Minecraft: Story Mode – Episode 1: The Order of the Stone feels somewhat like a prologue – an episode helped to set a rather unique table. By and large, Story Mode works, but it lacks some of the punch found in other Telltale titles to date.
The premise is interesting, but inherently starts on somewhat uneven footing. The idea of giving narrative shape to a game that serves as an open-ended platform for creativity seems very much at odds with one another. Telltales’ previous efforts have latched onto existing properties with strong stories to work from. They have even shown a flair for comedy (Tales from the Borderlands and Back to the Future come to mind) amidst many very serious properties (The Walking Dead and Game of Thrones).
To that end, I applaud the team for taking on something that was well outside of their usual comfort zone. However, the first episode feels more like a kids show than the weightier or funnier efforts we have seen in the past. That is not necessarily a bad thing – I know for a fact that a younger audience who enjoys the blocky visuals of Minecraft will find a lot to like here. Both of my daughters were engrossed in this game, each of them playing through the first episode in a sitting. However, my son and I are both fans of Minecraft and other Telltale titles, and both of us came away underwhelmed with this initial offering. This is clearly a case where audience matters.
With that in mind, I attempted to go into this view with an open mind, and while some of the elements failed to resonate with me, there were moments where Telltale Games still manages to provide some smiles. While the graphics have never been the hallmark of these narrative-heavy titles, the blocky style of Minecraft does not particularly suit the facial expressions that should go with the dialog at times. The wide eyes and lines for mouths that have limited expressiveness hampers what is happening, though fans of Minecraft will no doubt enjoy the faithfulness of the colors and styles in not only the characters, but the entertaining environments.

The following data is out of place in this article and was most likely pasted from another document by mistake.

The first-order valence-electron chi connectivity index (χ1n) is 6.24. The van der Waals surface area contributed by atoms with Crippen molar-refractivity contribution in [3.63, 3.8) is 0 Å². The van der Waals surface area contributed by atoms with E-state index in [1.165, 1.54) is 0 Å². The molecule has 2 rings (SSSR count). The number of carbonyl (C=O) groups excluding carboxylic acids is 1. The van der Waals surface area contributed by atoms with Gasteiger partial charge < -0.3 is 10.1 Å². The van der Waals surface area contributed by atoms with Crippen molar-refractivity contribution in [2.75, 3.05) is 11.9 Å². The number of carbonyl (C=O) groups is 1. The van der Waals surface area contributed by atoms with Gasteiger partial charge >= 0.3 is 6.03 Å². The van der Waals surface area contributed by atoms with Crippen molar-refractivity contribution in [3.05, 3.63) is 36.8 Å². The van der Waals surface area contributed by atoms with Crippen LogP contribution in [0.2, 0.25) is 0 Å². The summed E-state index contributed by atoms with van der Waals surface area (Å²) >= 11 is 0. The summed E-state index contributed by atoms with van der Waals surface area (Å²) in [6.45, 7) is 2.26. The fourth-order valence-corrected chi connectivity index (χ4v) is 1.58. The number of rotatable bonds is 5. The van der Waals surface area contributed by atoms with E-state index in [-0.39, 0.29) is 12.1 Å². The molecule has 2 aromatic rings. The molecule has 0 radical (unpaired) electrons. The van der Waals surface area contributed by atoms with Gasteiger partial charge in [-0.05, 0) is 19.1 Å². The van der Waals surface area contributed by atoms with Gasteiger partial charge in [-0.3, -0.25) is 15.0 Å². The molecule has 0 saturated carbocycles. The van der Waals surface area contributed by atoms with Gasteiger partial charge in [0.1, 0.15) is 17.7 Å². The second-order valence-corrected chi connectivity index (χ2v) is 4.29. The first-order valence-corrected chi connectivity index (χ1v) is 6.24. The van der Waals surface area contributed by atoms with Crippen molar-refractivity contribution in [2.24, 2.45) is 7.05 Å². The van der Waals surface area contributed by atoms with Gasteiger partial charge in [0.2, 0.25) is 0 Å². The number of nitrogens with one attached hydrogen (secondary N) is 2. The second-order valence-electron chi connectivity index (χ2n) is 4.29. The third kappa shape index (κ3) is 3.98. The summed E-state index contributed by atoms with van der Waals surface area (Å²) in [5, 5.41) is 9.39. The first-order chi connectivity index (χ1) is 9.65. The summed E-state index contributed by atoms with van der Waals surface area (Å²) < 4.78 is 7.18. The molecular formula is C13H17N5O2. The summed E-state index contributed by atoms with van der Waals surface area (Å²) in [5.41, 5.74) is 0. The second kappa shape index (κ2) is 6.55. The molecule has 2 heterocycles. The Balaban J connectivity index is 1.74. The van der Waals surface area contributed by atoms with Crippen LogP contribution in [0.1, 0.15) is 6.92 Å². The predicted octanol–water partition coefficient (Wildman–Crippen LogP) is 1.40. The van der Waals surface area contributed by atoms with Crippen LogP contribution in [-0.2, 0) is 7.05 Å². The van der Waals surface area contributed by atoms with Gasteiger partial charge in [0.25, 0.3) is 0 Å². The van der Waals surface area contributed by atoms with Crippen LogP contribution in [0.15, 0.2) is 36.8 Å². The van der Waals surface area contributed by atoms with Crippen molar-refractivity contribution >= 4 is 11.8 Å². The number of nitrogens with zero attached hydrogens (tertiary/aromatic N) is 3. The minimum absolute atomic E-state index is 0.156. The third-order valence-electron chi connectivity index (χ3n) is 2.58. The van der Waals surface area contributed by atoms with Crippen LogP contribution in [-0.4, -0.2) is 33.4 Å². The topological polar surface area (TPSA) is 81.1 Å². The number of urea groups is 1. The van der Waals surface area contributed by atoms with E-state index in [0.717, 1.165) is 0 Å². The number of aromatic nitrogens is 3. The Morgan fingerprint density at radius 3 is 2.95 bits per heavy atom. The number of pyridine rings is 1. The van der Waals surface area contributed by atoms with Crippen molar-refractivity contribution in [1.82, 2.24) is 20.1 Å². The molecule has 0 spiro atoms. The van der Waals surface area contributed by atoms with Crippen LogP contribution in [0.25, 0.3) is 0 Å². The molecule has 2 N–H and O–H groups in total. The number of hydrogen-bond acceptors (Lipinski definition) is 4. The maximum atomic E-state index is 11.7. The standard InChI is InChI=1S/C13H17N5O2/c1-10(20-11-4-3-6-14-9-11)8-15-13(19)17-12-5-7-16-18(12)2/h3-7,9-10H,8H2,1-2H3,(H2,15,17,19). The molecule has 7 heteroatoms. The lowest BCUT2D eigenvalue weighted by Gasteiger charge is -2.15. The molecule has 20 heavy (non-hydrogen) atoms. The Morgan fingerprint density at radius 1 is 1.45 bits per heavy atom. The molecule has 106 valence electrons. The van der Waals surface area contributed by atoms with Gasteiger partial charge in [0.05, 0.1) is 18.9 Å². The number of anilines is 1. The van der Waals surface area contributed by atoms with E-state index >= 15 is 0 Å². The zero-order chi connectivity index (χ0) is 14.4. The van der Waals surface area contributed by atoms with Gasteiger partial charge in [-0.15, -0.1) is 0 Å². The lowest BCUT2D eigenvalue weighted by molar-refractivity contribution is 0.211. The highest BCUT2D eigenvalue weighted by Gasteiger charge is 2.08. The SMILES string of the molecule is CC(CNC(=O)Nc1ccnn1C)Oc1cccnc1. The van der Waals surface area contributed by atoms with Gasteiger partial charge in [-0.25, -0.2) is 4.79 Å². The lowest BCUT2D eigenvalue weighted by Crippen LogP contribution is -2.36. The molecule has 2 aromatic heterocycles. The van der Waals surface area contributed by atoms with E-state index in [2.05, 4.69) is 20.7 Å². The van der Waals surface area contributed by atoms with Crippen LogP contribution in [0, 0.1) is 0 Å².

Credit too, for recognizing aspects of the source material that are important, without letting it bog the gameplay down. ‘Building’ moments usually amount to mashing on a button or two as the characters burst into a whirlwind of activity. I somewhat wondered if actual building was going to be baked into the gameplay, which would have a) introduced technical hurdles and b) slowed down the pace of the game. That is not to say there is no room for them to show up in limited fashion, but I will state that the current route feels like the right one.
Of course, it would not be Minecraft without at least a little creativity. I found it interesting that the item building component, though streamlined, made its way into the game. Using the three by thrree grid, you will at different times make items like swords, bows and arrows. It was funny to see my youngest rattle off how to do those without using the recipe button – so there is certainly some carryover from the Minecraft experience.
While the Minecraft half of the house feels fairly well-represented, the usually steady narration from Telltale Games falls somewhat more flat here. Characters, at least initially, all are very predictable. Maybe they will get better, but the common cliches of big, strong grumpy guy and clever gadget girl do little to build a feeling that these are fully fleshed out characters. This might be an instance where working from a blank canvas might just take the team longer to finish painting the picture, but early on the returns were lacking for me.
There were moments of good humor, the usual tough choices made along the way. Some work better than others, and again the source material lends itself to light-hearted, kid-friendly fare. It’s all quite charming, it just leaves the impression that so far, the events have been relatively shallow. There is a great deal of potential to be had here, and maybe the upcoming episodes will be able to take full advantage of that. I certainly hope they do.
|Platform||Microsoft Xbox One|
Article by Nick